Government awards grant to boost town centres

Erdington artspace exhibitionThe government is making £3 million available to help areas hardest hit by the recession find creative ways to reduce the negative impact empty shops are having on the high street.

Coventry, Birmingham, Stoke-on-Trent, Dudley, Sandwell, Wolverhampton and Walsall councils are each being given a grant of £52, 632.

The councils will use the grants as they see fit to boost town centres and transform empty shops into a variety of places including learning centres, meeting places or a showroom for artists.

This grant will be especially useful for the region and town centres such as Dudley, which has a 12% vacancy rate.

According to John Denham, the Communities Secretary, this grant will help high streets in areas of high deprivation.

The government has also released a guide, Looking after our town centres, providing town centre managers and local partners with a range of tips to improve town centres.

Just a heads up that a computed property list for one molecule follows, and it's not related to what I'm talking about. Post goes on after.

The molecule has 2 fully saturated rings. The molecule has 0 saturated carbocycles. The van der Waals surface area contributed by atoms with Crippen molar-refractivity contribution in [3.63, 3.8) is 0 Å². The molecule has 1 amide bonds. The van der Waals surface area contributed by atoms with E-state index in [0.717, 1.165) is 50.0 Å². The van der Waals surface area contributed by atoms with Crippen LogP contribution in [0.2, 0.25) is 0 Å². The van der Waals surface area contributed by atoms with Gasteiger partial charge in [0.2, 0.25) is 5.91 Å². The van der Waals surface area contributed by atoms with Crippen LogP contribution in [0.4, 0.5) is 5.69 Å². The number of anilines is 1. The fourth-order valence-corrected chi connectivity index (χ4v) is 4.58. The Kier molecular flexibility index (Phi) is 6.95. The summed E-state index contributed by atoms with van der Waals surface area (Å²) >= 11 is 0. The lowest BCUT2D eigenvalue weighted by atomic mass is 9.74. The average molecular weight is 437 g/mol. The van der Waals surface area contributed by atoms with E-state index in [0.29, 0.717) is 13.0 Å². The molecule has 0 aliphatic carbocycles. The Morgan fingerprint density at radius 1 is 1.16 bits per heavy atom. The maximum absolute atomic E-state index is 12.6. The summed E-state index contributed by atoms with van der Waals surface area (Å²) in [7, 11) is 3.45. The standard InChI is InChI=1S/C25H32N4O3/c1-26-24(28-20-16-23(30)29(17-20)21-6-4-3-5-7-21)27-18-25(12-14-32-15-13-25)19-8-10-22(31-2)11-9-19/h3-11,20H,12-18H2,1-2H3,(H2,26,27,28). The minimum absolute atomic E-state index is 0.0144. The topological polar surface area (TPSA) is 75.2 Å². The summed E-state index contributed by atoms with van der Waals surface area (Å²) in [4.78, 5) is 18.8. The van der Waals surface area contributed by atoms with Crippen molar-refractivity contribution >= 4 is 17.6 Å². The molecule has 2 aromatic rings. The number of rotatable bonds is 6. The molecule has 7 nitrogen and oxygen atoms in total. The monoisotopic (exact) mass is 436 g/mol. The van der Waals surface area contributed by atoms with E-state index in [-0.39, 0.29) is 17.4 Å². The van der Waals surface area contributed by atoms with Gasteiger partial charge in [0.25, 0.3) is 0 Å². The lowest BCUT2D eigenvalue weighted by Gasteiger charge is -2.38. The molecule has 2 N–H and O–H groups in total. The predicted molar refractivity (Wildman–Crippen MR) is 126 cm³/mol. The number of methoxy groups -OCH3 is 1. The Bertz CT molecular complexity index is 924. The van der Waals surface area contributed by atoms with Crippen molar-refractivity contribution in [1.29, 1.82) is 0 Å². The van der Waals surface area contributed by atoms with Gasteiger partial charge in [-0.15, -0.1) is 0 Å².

West Midlands Regional Minister Ian Austin welcomed the grant:

Birmingham, Coventry, Dudley, Sandwell, Stoke-on-Trent, Walsall and Wolverhampton all have town centres that have been hit hard by the recession and high instances of shop vacancies. But it doesn’t take much to help turn on the lights and put up some displays, and the effect of un-boarding a shop front can be dramatic. Transforming vacant shop premises in these centres can help restore confidence and regenerate local communities. Instead of boarded-up shop fronts we want to see high streets being used by local people and for local people.

The concept has already been put into practice in some areas.


The former Somerfield market is currently holding an arts exhibition until mid-August featuring paintings, photography, a short film, degree work, craftwork sculpture and textiles.

Erdington Artspace Exhibition

Erdington Artspace Exhibition

Photo credit: Erdington Arts Forum

Newcastle under Lyme

Newcastle Borough Council‘s community team has set up a twice-weekly juice bar for young people in a vacant shop in the town centre, which opened in the first week of August.

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